Nothing frustrates your product expectations as much as an ill-defined or non-existent design specification.
Let's see what happens when you have no real design specification:
Do the developers understand what they're supposed to be building? If a developer is so confident of her or his unique skills, the end result is almost always (in the case of software) sloppy code that frustrates schedulers, defeats testers, and confuses customers. Other than this, there’s no problem…
How can Quality Assurance (QA) testers test a product for which few, if any, real specifications exist? After all, testing is to ensure that the product satisfies the design goals.
How can anyone adequately describe a product developed with poor specifications? This ,ore critical than who (a manager, developer, or tech writer) writes it or the individual’s writing skills.
Poor Customer Satisfaction
Your enterprise depends upon customers; customers depend upon their ability to use your products. If customers cannot understand how to use your product, they’ll find another that they can use.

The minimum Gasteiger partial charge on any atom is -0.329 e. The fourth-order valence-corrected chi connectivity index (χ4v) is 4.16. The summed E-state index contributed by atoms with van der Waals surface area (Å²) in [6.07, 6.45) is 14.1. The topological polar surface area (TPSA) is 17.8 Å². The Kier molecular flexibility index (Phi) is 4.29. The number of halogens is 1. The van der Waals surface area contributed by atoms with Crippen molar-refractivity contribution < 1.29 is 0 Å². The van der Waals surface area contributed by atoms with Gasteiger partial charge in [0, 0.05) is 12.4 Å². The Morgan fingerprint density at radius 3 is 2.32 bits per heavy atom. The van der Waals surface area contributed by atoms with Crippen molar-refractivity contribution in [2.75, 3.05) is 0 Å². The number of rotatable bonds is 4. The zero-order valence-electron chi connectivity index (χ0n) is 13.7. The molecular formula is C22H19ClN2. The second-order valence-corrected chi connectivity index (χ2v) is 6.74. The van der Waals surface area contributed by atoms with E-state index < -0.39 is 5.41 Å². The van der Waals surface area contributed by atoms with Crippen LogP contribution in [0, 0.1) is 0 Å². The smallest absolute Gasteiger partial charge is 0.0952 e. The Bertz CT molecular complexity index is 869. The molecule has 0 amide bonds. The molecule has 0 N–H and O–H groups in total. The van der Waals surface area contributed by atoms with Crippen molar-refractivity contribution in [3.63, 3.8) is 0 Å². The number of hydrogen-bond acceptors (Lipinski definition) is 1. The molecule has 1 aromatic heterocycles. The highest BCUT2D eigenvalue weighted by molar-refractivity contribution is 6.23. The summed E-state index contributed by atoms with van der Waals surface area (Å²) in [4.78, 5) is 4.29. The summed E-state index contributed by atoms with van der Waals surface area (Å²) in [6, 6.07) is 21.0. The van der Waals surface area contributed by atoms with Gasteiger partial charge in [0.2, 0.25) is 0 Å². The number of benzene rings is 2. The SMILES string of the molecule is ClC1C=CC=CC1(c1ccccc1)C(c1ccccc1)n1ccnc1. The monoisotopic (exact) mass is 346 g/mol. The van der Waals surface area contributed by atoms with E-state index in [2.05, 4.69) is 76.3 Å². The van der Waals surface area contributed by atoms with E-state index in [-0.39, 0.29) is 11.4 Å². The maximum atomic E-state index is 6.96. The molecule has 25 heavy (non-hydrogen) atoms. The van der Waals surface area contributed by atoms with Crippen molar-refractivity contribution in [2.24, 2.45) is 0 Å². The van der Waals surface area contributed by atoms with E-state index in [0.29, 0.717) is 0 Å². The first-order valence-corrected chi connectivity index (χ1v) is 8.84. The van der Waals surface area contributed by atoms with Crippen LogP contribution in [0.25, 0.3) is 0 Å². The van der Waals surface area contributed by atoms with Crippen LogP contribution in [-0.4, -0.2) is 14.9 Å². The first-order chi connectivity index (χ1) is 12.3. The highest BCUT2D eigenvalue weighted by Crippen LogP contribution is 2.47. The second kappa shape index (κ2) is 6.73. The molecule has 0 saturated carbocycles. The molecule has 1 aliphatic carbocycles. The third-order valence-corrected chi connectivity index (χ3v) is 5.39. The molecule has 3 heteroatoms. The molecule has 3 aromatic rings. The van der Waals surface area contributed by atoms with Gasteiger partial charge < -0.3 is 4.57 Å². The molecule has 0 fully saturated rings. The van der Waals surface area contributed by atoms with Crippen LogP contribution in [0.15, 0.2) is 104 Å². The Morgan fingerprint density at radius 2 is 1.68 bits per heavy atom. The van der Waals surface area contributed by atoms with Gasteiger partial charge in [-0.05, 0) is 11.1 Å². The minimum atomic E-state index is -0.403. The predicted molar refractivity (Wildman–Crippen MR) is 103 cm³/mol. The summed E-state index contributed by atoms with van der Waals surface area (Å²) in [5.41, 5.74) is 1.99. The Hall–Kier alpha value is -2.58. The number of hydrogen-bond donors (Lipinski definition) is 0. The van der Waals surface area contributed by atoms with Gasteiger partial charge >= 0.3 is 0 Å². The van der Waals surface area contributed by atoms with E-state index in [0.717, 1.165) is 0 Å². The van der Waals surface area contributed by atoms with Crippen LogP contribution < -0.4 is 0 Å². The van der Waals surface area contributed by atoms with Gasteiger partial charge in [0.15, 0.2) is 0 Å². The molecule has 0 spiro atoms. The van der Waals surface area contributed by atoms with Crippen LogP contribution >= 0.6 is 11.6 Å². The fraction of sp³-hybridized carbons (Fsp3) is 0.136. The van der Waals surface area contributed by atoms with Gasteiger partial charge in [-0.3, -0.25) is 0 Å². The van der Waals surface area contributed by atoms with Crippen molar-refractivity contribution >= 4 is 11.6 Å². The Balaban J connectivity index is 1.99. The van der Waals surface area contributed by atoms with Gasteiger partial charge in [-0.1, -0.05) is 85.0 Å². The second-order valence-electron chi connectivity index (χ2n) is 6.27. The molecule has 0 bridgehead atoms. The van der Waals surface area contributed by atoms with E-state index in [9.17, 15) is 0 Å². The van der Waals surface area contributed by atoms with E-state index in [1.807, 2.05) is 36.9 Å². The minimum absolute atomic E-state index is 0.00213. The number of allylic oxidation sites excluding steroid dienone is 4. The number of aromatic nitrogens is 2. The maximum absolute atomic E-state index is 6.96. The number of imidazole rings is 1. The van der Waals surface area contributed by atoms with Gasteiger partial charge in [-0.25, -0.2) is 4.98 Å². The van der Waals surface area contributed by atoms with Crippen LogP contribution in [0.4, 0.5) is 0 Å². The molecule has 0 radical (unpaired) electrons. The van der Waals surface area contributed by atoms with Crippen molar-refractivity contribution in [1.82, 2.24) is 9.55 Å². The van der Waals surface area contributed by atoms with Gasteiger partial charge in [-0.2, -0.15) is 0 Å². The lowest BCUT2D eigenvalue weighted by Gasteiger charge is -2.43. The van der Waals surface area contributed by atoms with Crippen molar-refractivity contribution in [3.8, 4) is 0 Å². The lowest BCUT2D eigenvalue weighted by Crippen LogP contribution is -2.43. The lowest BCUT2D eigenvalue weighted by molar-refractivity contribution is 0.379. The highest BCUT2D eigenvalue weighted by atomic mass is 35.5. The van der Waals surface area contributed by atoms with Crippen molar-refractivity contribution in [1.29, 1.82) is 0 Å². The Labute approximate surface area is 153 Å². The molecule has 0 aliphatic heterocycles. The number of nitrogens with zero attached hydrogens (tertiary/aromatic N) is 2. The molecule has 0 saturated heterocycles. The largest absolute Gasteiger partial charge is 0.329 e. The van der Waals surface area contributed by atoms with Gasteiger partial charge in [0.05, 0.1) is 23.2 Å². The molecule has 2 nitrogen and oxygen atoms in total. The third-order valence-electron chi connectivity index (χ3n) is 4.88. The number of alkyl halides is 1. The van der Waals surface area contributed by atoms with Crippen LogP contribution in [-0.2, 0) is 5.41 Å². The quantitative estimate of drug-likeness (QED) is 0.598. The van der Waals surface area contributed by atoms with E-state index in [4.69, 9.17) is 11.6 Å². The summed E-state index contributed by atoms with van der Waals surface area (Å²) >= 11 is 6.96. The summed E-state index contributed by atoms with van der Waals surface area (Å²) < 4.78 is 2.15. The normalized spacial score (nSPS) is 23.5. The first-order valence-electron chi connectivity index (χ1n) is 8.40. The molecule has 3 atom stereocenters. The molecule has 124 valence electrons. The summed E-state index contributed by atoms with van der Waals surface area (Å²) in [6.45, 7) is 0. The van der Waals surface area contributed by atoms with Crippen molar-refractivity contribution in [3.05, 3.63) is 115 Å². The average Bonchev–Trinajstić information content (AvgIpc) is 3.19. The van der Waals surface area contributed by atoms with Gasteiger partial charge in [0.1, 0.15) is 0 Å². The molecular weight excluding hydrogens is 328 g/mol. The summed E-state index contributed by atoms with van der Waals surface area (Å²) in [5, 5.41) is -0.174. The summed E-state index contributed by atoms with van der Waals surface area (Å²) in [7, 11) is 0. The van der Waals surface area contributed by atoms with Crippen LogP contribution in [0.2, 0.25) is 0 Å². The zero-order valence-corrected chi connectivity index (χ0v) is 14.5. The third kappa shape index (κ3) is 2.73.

Can Tommy Code This?
Remember the example of an arm that I use in my article about Requirements Analysis? The requirements should include:
- There must be a minimum of one appendage, designated “arm,” allowing the body to use an attached “hand”
- The “arm” must be operated independently of, or in concert with, other “arms”
- Each “arm” must permit at least a 90° arc of motion top-to-bottom
- Each “arm” must include two parts joined by a control unit, termed “elbow”
…and so forth.
The design specifications detail how each of these requirements will be fulfilled. An individual requirement may result in hundreds of individual specifications and each specification must be correlated to its unique requirement.
The resulting matrix allows developers, testers, and technical writers to understand the full scope of the design from individual elements to modules to the whole unit.
I help design staffs develop solid, usable, and accurate specifications!